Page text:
Our society’s modern mobility started off with public transportation in the nineteenth and early twentieth century. Urban and intercity railways became the regular mode of transportation for the growing middle class. The twentieth century was when investments in the improvements of roads increased allowing motor buses to serve less affluent and smaller communities off of main routes. Continue reading LEARNING TO LOVE MASS TRANSIT IN A CAR OBSESSESD SOCIETY
The products we use laptops, cell-phones, clothes, and more are shipping in shipping containers through the “forgotten space…”
When we think about things we can do to make the world a better place, there are a limitless amount of things we can do to make a difference. A warm hello to a stranger, giving money to those in need, allowing cars to merge onto traffic, posting a positive note… these are all random acts of kindness. As we tap into our humanness more, I think small acts of kindness can go a long way in making the world a better place for everyone to live in. Think back to a time when someone did something unexpected for you and it brightened up your day. Small acts of kindness can help foster a society of better and happy people. I believe that if more people performed a small act of kindness it can cause a ripple effect the person who received an act of kindness will be a nice person for the rest of the day and they will treat people around them with more kindness than usual. Continue reading Small acts transform the world.
Finding the right person to have dinner is a tough choice. But Dan Friedman, who is the cofounder of Thinkful, would be someone I would be interested in taking out to dinner. Thinkful is an online programming school for grown ups. People who sign up for the course spend 7 to 10 hours weekly on course load costing from $1,200 to $1,500 and weekly one-on-one coaching from mentors, who are industry experts. The courses range from web development to data science in various skills levels. Continue reading A mentor to guide you
The human body, at any given moment, produces energy equivalent to a 100 watt light bulb. -Sebastian Anthony
The discovery of electricity led to the finding of lighting, changed the way our society functioned and thrived. The introduction of this new technology helped change the way we operate at night and later finding how much more productive our society can actually be. Lighting has become so integrated into our lives that we are not trying to find new sources of producing this light at a cheaper cost. In the US and other developed countries, we take lighting for granted and we do not realize how many benefits they are actually provide us. Individuals who live in third world countries or rural communities they do not have the technology, money, and/or infrastructure to actually receive light. Continue reading Use Your Body as a Energy Conductor…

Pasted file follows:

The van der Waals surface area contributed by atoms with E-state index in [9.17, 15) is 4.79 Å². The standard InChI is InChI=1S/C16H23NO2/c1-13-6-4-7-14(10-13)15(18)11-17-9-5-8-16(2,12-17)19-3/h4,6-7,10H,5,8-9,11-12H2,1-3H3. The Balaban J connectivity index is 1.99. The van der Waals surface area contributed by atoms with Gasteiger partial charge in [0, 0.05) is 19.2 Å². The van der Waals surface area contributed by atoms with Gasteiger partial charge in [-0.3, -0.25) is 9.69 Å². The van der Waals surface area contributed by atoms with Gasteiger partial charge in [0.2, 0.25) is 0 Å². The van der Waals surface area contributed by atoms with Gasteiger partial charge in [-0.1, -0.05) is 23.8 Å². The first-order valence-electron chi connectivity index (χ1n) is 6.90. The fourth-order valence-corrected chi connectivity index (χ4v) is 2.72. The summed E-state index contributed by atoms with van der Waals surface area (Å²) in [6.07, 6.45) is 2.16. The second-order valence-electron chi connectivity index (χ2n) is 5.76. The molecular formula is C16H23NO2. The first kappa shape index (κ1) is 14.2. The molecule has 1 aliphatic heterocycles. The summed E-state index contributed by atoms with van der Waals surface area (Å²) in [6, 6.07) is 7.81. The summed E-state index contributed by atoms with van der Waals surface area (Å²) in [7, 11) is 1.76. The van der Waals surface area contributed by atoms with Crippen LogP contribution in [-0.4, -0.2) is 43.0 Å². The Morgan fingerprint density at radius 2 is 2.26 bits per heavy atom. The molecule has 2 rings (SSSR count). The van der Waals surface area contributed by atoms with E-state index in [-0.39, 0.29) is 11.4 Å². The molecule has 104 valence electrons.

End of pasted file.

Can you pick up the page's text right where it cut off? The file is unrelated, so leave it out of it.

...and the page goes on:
As our society becomes more worried about the scarcity of water and environmental sustainability, Coca-Cola may have found the solution. You are not able to supplement Coca-Cola beverages for drinking water as well as bathing and cooking purposes. “Researchers at Oregon State University found that 68 percent of the earth’s supply of potable water is trapped in Coca-Cola products” (The Onion). Continue reading Drinking Coke is the solution to California’s Drought
“We don’t hire people to bake brownies; we bake brownies to hire people.” –Greyston
She is left Haiti as a child at the age of 11 and became a homeless teenage mother at 14. Her pregnancy influenced her to leave school and not pursue any further education. She applied for employment, but unfortunately was turned away and told to keep in touch. She was persistent and got in touch daily, which landed her a one-week opportunity. Now, Dieulane Philogene works in accounting at Greyston Bakery with a stable home for herself and two children. She took ownership in paving her own path.
In our society finding employment is difficult enough alone, but even more difficult for those who have little to no work experience and histories of homelessness, incarceration, substance abuse, and/or illiteracy. The media frequently portrays people, like Dieulane Philogene, who have these past histories as lazy, dependent, alcoholics and drug abusers. Continue reading Bakers on a Mission: Greyston Bakery
At the Sustainability Symposium, it was interesting to learn to see how people viewed and defined sustainability differently. I presented a project I was working on in my MSUS400 class, where we are looking at organizational development. In the class, I see sustainability as the efficient and effectiveness of the stakeholder network in an organization, since communication is one of the key things any organization needs to be sustainable. As I was walking around and looking at the posters on various projects other people have been working on, it was interesting to see how much your field of study plays an influence in how you perceive sustainability and the green movement. Continue reading That’s such a waste of food, Bucknell.
I learned about the various steps within Field/Action Research, which was interesting to hear about the different perspectives and approaches coming from various field of studies:
These are the responses I have gotten for our class oath:
As a manager…
- I lead by example and make decisions in the best interest of my firm, employees, and society. I consider all stakeholders in my decision and aim to create overall value for society.
- it is my social duty to be transparent, ethical, law-abiding, and moral when making decisions in my company that deal with stakeholders.
- I will create value for the company and stakeholders through a set of ethical principles.
- I am representative of society’s interest within my company. The purpose of a manager is to make sure that their employees are working at their best towards sustainable profitability.